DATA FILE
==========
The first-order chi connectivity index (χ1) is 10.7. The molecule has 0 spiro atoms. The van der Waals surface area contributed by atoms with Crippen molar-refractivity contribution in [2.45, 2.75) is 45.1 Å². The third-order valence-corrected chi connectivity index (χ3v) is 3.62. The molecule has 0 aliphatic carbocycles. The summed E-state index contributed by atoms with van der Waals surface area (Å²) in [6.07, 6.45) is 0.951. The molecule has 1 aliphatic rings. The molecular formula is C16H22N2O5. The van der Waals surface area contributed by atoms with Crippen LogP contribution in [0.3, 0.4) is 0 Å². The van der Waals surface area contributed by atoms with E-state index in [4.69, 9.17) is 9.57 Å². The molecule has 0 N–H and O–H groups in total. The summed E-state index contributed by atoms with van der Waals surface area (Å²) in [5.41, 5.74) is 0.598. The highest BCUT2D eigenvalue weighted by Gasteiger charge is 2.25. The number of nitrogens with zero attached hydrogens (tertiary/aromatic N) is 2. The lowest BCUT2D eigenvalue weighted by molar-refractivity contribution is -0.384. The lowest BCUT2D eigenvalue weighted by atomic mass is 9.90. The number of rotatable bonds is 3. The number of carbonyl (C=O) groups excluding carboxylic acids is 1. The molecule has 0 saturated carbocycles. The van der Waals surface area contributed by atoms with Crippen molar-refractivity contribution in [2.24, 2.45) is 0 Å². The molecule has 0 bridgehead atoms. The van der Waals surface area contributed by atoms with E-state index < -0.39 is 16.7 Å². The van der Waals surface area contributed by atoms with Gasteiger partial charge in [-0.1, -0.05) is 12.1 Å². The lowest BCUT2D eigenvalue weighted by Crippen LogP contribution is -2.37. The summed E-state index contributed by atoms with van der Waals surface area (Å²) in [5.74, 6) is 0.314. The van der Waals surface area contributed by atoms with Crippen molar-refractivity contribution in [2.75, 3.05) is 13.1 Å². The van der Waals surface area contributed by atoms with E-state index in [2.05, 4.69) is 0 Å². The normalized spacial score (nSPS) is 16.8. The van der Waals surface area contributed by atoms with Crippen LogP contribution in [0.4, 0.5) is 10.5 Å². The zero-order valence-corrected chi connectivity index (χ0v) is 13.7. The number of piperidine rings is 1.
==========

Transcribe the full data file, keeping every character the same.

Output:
The first-order chi connectivity index (χ1) is 10.7. The molecule has 0 spiro atoms. The van der Waals surface area contributed by atoms with Crippen molar-refractivity contribution in [2.45, 2.75) is 45.1 Å². The third-order valence-corrected chi connectivity index (χ3v) is 3.62. The molecule has 0 aliphatic carbocycles. The summed E-state index contributed by atoms with van der Waals surface area (Å²) in [6.07, 6.45) is 0.951. The molecule has 1 aliphatic rings. The molecular formula is C16H22N2O5. The van der Waals surface area contributed by atoms with Crippen LogP contribution in [0.3, 0.4) is 0 Å². The van der Waals surface area contributed by atoms with E-state index in [4.69, 9.17) is 9.57 Å². The molecule has 0 N–H and O–H groups in total. The summed E-state index contributed by atoms with van der Waals surface area (Å²) in [5.41, 5.74) is 0.598. The highest BCUT2D eigenvalue weighted by Gasteiger charge is 2.25. The number of nitrogens with zero attached hydrogens (tertiary/aromatic N) is 2. The lowest BCUT2D eigenvalue weighted by molar-refractivity contribution is -0.384. The lowest BCUT2D eigenvalue weighted by atomic mass is 9.90. The number of rotatable bonds is 3. The number of carbonyl (C=O) groups excluding carboxylic acids is 1. The molecule has 0 saturated carbocycles. The van der Waals surface area contributed by atoms with Crippen molar-refractivity contribution in [2.24, 2.45) is 0 Å². The molecule has 0 bridgehead atoms. The van der Waals surface area contributed by atoms with E-state index < -0.39 is 16.7 Å². The van der Waals surface area contributed by atoms with Gasteiger partial charge in [-0.1, -0.05) is 12.1 Å². The lowest BCUT2D eigenvalue weighted by Crippen LogP contribution is -2.37. The summed E-state index contributed by atoms with van der Waals surface area (Å²) in [5.74, 6) is 0.314. The van der Waals surface area contributed by atoms with Crippen molar-refractivity contribution in [2.75, 3.05) is 13.1 Å². The van der Waals surface area contributed by atoms with E-state index in [2.05, 4.69) is 0 Å². The normalized spacial score (nSPS) is 16.8. The van der Waals surface area contributed by atoms with Crippen LogP contribution in [0.4, 0.5) is 10.5 Å². The zero-order valence-corrected chi connectivity index (χ0v) is 13.7. The number of piperidine rings is 1.